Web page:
Very few stories acknowledged the decades-long movement of urban farming or the fact that Detroit is home to more than 1,000 small farms and community gardens. Rather, national media portrayed Detroit as a “blank canvas.” As a result, Detroit has attracted people from near and far with bold urban agriculture proposals to supposedly save the city.
The most controversial of these proposals came from local businessman John Hantz, who wants to appropriate as much of Detroit’s vacant land as possible for commercial food production and agro-tourism, slotting Detroit’s “chronically unemployed” into menial farm labor jobs. The proposal, announced in spring 2009, stems from Hantz’s belief that “the majority of the city does not have community,” a remark he made at the Business of Urban Agriculture Summit last April. It is also grounded in an outdated view of economic health in which simply having a job is the end goal.
The FJTC offers a very different vision of urban agriculture in Detroit, a vision grounded in all the ways food production and food access in the city is about more than creating jobs. The network of food producers and distributors, culinary artists and environmental justice educators designed a strategic movement-building model for food justice that supports the city’s Food Policy Council – established to develop a food secure city – and the Food Security Policy for Detroit while bringing grassroots efforts to a larger scale.
Detroit’s Food Security Policy, adopted unanimously by City Council in March 2008, is concerned with access to quality food in Detroit, hunger and malnutrition, the impacts of an inadequate diet, citizen education, economic injustice in the food system, urban agriculture, and the role of schools, public institutions, and emergency response in creating food justice in Detroit. The Task Force is engaging hundreds of community members in programs that will put the policy into practice. Programs include the creation of food justice hubs in neighborhood centers throughout the city, constructive public dialogue to address racial inequities in the Detroit food system, and food literacy programs to educate community members about healthy food choices and culturally appropriate food preparation. It’s not just about better food, it’s about changing the conditions that makes good food so rare in Detroit.
There are many examples of small farms in Detroit distributing produce to local businesses. From his one acre farm in the North Corktown neighborhood, Greg Willerer runs Brother Nature Produce, a farm that sells food at local markets and distributes to a growing list of Detroit restaurants that prefer the taste and freshness of his greens to that of warehouse produce. “This is a way of decolonizing ourselves from the corporate food structure and doing something better at the same time,” Willerer explains.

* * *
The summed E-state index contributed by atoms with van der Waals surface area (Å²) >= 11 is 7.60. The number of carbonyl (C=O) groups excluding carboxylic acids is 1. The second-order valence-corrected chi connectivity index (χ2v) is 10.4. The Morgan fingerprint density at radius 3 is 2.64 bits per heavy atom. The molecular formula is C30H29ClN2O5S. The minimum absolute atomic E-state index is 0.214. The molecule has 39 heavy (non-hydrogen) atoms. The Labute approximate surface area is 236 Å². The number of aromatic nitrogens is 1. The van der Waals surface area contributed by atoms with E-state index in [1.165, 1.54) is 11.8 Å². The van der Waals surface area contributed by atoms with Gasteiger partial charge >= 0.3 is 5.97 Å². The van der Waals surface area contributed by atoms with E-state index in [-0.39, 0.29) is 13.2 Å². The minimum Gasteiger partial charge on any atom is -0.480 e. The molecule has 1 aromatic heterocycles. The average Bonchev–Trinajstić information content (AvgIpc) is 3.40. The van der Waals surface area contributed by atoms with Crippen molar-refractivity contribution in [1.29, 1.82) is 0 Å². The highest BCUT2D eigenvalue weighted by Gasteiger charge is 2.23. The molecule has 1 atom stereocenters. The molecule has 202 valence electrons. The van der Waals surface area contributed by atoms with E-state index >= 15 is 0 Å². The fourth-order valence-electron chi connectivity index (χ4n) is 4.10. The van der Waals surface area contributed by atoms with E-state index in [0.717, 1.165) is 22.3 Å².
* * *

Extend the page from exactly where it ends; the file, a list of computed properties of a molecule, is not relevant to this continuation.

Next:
A real Detroit Works Project
In his first State of the City address in April 2010, Mayor Bing proposed to “right-size” Detroit by shutting off city services to portions. But most Detroiters have been living without many services, like street lights, snow removal, libraries, schools and rec centers, for years . Many of those who have survived the system’s failures have found solutions and built relationships that they couldn’t have dreamed of otherwise. In addition to food and media, there are local efforts to transform education, community safety, manufacturing and transportation – all of the basic structures of existence in the city.
Detroit’s grassroots economies revolve around much more than an exchange of goods and services. Whereas the watchword of the city’s (and country’s) established economy is “jobs,” Detroit’s new economies are grounded in “work.” For years, Grace Lee Boggs has been drawing out this distinction in her weekly columns in the Michigan Citizen, advocating for an economic development strategy that provides meaningful work in the process of creating our city anew, rather than jobs at companies which often leave as fast as they arrived.
Boggs says, “Until the emergence of capitalism a few hundred years ago, Jobs or Labor that you did for a paycheck did not exist. People worked to provide goods and services for their communities and to exercise and develop their skills. As we enter the 21st century, we are in the middle of a great transformation or reversal: from increasingly unavailable Jobs to meaningful Work.”
The deepening cuts in government services – long a fact of life in Detroit, but now increasingly the case for towns, cities and states across the country – force us to confront the reversal Boggs describes. In the coming months, we will see the culmination of two contrasting visions playing out in Detroit: One, top-down and led by Mayor Bing and big foundations, will attempt to relocate residents and attract new corporate investment. The other, led by long-time Detroiters, will attempt to build a new economy with the resources and relationships that have survived the rough decades of Detroit’s recent past.
How we define Detroit’s economy will determine whether our work only provides for basic survival needs, or allows us to be active participants in the narrative of our present and future.
Paul Abowd lives in Detroit, where he writes for Critical Moment magazine. His work has also appeared in Labor Notes, Z Magazine, Monthly Review, Truthout, Counterpunch and The Electronic Intifada.